Asian stock markets plunged in early trading Monday as trade negotiations between the U.S. and China appeared to be on the verge of collapse.
Early Sunday, President Donald Trump tweeted that he would raise tariffs on $200 billion of Chinese goods from 10% to 25% this week, apparently taking Chinese officials by surprise. In response, China may withdraw from the next round of trade talks scheduled to begin Wednesday in Washington. U.S. officials had indicated progress had been made at talks last week in Beijing, and said it was possible a deal could be reached by the end of this week.
But the sudden hard line by Trump spooked investors. U.S. stock market futures sank, with Dow Jones Industrial Average futures
, S&P 500 futures
and Nasdaq Composite futures
all falling around 2% by Sunday night.
Hong Kong’s Hang Seng Index
dropped 3.7% Monday morning. The Shanghai Composite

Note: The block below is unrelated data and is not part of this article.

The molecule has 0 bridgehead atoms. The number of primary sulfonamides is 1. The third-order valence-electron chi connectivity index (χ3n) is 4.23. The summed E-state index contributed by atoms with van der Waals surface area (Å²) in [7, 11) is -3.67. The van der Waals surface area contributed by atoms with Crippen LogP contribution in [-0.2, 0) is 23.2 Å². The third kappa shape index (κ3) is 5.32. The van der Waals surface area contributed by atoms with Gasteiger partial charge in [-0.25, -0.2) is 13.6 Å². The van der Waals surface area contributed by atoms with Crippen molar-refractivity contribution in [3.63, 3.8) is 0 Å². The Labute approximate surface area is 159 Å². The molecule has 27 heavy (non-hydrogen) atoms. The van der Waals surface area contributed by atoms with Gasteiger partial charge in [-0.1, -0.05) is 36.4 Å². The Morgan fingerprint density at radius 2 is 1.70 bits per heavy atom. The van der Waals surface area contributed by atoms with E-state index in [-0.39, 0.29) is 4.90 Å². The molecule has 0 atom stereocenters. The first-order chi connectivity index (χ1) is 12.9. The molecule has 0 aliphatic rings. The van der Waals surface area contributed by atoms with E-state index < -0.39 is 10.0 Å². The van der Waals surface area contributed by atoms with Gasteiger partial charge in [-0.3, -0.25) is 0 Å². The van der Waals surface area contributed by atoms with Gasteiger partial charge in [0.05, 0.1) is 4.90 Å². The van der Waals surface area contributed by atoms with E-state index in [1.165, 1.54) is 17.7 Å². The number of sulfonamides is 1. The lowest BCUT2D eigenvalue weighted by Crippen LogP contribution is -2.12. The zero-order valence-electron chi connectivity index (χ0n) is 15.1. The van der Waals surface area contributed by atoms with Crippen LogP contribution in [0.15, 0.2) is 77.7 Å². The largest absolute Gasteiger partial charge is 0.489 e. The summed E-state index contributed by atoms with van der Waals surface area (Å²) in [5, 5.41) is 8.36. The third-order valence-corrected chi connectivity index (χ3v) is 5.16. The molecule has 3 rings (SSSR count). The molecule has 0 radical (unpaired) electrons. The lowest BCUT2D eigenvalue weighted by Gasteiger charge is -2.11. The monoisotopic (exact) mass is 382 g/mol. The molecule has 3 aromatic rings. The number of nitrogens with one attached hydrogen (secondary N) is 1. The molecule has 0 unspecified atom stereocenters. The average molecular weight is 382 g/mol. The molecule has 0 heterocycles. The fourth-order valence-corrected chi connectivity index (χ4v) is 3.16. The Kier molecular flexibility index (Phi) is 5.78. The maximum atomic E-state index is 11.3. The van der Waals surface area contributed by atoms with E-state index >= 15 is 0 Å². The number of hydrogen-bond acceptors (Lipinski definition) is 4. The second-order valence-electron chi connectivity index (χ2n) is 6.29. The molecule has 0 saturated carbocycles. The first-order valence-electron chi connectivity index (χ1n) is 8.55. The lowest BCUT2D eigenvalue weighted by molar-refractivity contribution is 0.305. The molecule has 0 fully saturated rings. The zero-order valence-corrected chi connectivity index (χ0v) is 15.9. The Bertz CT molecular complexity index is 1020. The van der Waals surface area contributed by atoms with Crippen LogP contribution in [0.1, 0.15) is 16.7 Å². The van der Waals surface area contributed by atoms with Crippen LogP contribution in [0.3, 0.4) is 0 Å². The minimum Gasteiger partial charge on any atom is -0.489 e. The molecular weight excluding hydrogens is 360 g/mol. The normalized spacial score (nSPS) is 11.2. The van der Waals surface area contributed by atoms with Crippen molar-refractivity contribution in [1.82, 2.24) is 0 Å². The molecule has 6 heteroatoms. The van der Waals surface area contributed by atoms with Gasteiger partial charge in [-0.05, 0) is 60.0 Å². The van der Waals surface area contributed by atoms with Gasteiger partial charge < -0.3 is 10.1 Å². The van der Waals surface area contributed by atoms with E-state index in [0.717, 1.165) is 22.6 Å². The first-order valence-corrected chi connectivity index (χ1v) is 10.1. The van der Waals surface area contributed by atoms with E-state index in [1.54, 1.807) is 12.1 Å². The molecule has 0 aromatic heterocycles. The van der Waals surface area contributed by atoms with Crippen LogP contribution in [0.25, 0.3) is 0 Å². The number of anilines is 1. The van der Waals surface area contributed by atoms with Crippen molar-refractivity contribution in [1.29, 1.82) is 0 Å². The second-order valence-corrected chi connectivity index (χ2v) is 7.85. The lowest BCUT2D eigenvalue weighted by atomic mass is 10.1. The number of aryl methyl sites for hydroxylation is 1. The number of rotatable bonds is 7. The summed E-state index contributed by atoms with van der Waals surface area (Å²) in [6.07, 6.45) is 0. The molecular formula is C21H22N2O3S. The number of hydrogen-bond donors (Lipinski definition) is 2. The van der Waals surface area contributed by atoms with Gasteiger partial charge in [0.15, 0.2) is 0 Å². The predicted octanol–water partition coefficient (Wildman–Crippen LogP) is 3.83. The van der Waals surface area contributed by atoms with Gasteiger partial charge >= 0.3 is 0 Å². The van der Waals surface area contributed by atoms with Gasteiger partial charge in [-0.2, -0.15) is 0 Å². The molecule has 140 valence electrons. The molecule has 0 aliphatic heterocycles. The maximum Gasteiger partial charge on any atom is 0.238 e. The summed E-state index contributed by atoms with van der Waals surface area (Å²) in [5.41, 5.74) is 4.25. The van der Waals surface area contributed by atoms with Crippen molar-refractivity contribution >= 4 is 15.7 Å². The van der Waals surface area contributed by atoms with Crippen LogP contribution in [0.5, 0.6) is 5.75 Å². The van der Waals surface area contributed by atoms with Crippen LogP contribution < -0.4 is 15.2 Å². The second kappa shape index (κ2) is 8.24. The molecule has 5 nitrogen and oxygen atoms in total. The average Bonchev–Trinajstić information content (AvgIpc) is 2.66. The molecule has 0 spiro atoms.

fell 5.1% and the smaller-cap Shenzhen Composite
plunged about 6%. Australia’s S&P/ASX 200
was down 1.1%, and benchmark indexes in Taiwan
declined as well. Japan’s Nikkei and South Korea’s Kospi were closed for holidays.
Losses were spread across all sectors in Hong Kong, with Geely Automotive
, food processor WH Group
and Apple supplier AAC Technologies
among the biggest decliners. CSPC Pharmaceutical
and China Life Insurance
also sank. Apple manufacturer Foxconn
and Taiwan Semiconductor
dropped in Taiwan. In Australia, Beach Energy
and Westpac Banking
After posting a second straight losing week Friday, crude oil prices continued to fall Monday. U.S.-based West Texas Intermediate crude for June delivery
was down more than 2% and global benchmark July Brent crude
fell by almost as much.
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